"One of the doctrinal errors I warn our church about is found in the New Hampshire Baptist Confession of 1833. It says, 'We believe that the Holy Bible was written by men divinely inspired…' According to 2 Timothy 3:16, God inspired the 'graphe' or Scriptures, not the men." - P&D
CHAPTER IV THE TESTIMONY OF THE ORGANIC UNITY OF THE BIBLE TO ITS INSPIRATION
BY THE LATE ARTHUR T. PIERSON
The argument for the inspiration of the Bible which I am to present is that drawn from its unity. This unity may be seen in several conspicuous particulars, upon some of which it will be well to dilate.
1. THE UNITY IS STRUCTURAL. In the Book itself appears a certain archetypal, architectural plan. The two Testaments are built on the same general scheme. Each is in three parts: historic, didactic, prophetic; looking to the past, the present, and the future.
CHAPTER II INSPIRATION
BY EVANGELIST L. W. MUNHALL, M. A., D. D., GERMANTOWN, PENNSYLVANIA, AUTHOR OF “THE HIGHEST CRITICS VS. THE HIGHER CRITICS”
The Bible is inspired. It is therefore God’s Word. This is fundamental to the Christian faith.” Faith cometh by hearing, and hearing by the Word of God” (Rom. 10: 17).
But, it is asked, What do you mean by inspiration? Because there are numerous theories of inspiration, this is a proper question. Also, it is well, before answering the question, to state some of these theories. First, “The thoughts of the penman were inspired.” Second, “The thoughts were partially inspired.” But they who hold to this view are very indefinite in their statements of the extent of this inspiration. Third, “There were different degrees of inspiration.” The advocates of this view use the difference between “illumination” and inspiration to prove their theory. Fourth, “At one time the writers were inspired in the supervision of the work they did;” at another, “In the view they took of the work they were called upon to do;” and at another, “In directing the work.” But in all these views the theorists are at sea, and leave all who trust to their pilotage at sea, as to the exact character and limitations of inspiration. Fifth, “Dynamic inspiration”. But the efforts of those who hold to this view, to explain what they mean by the term are exceedingly vague and misty. But the popular and current theory now is that the “Concept” is inspired. But no one attempts to tell what the “Concept” is; indeed, I doubt if any one knows.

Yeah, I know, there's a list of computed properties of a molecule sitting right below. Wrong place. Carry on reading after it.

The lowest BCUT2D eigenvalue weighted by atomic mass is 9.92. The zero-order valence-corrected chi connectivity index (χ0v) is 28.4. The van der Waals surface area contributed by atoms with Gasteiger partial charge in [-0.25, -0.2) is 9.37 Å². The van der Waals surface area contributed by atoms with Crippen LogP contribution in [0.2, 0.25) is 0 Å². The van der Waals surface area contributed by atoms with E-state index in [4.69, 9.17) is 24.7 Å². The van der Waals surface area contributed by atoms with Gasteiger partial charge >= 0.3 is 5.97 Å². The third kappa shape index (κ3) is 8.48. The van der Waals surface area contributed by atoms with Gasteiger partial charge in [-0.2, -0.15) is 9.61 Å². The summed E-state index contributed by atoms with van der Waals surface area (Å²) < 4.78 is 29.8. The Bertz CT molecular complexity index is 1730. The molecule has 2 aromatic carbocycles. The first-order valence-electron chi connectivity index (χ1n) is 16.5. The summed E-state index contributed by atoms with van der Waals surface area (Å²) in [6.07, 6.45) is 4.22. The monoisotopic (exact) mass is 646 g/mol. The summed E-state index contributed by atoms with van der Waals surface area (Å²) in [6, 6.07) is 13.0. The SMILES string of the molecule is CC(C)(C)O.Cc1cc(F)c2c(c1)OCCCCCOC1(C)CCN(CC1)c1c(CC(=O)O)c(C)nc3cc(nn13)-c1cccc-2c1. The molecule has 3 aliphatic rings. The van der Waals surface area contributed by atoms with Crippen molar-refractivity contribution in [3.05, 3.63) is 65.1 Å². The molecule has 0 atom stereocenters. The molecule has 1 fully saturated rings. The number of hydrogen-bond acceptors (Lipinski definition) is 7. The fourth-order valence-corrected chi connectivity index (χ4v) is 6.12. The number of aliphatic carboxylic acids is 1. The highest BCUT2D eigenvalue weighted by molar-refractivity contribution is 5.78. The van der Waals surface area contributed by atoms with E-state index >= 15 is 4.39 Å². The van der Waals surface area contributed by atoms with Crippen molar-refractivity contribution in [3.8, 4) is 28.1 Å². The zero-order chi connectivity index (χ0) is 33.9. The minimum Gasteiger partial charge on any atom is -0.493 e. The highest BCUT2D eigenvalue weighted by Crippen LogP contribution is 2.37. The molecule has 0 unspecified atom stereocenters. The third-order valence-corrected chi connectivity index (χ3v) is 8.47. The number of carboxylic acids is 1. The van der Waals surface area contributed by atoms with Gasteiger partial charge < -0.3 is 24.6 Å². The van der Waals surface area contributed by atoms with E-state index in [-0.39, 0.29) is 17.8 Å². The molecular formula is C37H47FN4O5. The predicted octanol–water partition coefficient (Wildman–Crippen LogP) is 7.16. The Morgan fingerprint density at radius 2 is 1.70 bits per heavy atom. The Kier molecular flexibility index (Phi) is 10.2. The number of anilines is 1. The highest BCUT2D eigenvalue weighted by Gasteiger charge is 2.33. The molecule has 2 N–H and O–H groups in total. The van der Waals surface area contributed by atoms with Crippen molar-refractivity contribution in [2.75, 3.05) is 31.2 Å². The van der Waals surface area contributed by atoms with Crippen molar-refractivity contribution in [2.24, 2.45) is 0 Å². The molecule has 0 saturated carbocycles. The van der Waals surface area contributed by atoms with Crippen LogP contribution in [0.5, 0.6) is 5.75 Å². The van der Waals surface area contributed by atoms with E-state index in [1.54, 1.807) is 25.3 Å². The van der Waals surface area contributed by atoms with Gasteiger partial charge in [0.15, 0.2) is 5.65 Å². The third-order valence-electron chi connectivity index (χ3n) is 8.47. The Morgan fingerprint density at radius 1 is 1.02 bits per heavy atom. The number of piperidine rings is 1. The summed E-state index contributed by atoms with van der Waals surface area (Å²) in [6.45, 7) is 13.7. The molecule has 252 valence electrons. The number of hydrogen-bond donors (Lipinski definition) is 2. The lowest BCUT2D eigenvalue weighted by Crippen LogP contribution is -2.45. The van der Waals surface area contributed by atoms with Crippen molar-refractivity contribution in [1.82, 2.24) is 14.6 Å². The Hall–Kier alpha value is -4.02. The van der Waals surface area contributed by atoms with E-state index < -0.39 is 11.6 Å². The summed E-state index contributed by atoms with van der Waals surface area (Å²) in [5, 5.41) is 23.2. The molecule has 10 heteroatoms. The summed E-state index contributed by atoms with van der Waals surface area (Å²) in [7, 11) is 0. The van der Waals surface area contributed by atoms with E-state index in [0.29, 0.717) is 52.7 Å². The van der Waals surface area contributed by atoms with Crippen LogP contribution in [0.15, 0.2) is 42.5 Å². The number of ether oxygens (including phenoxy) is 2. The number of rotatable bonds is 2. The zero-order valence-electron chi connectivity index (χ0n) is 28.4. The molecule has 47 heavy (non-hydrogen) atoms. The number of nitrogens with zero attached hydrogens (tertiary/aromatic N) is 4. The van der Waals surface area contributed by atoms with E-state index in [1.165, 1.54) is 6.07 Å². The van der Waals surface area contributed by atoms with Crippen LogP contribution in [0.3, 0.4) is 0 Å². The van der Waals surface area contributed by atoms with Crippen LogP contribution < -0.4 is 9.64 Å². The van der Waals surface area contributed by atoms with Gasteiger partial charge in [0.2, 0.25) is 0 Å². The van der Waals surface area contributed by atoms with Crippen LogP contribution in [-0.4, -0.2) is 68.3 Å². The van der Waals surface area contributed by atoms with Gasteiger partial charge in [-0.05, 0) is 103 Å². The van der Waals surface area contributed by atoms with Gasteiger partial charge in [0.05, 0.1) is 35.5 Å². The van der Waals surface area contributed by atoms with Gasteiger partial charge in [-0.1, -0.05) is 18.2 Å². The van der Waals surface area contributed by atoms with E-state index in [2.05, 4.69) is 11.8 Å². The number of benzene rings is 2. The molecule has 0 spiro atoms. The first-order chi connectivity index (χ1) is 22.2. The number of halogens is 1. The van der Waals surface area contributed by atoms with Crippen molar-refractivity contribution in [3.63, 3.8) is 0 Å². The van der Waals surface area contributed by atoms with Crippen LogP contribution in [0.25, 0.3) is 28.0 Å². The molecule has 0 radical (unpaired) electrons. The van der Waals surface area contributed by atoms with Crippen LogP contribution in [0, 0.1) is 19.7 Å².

Also let this be said in this connection: Those who hold to any or all of the above named theories, in part or in whole, are
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CHAPTER II: THE MORAL GLORY OF JESUS CHRIST A PROOF OF INSPIRATION
BY REV. WM. G. MOOREHEAD, D. D., PRESIDENT OF XENIA THEOLOGICAL SEMINARY, XENIA, OHIO, U. S. A.
The glories of the Lord Jesus Christ are threefold: Essential, official and moral. His essential glory is that which pertains to Him as the Son of God, the equal of the Father. His official glory is that which belongs to Him as the Mediator. It is the reward conferred on Him, the august promotion He received when He had brought His great work to a final and triumphant conclusion. His moral glory consists of the perfections which marked His earthly life and ministry; perfections which attached to every relation He sustained, and to every circumstance in which He was found. His essential and official glories were commonly veiled during His earthly sojourn. His moral glory could not be hid; He could not be less than perfect in everything; it belonged to Him; it was Himself. This moral glory now illumines every page of the four Gospels, as once it did every path He trod.
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CHAPTER I. THE INSPIRATION OF THE BIBLE— DEFINITION, EXTENT AND PROOF
BY REV. JAMES M. GRAY, D. D., DEAN OF MOODY BIBLE INSTITUTE, CHICAGO, ILL.
In this paper the authenticity and credibility of the Bible are assumed, by which is meant (1), that its books were written by the authors to whom they are ascribed, and that their contents are in all material points as when they came from their hands; and (2), that those contents are worthy of entire acceptance as to their statements of fact. Were there need to prove these assumptions, the evidence is abundant, and abler pens have dealt with it.
Let it not be supposed, however, that because these things are assumed their relative importance is undervalued. On the contrary, they underlie inspiration, and, as President Patton says, come in on the ground floor. They have to do with the historicity of the Bible, which for us just now is the basis of its authority. Nothing can be settled until this is settled, but admitting its settlement which, all things considered, we now may be permitted to do, what can be of deeper interest than the question as to how far that authority extends?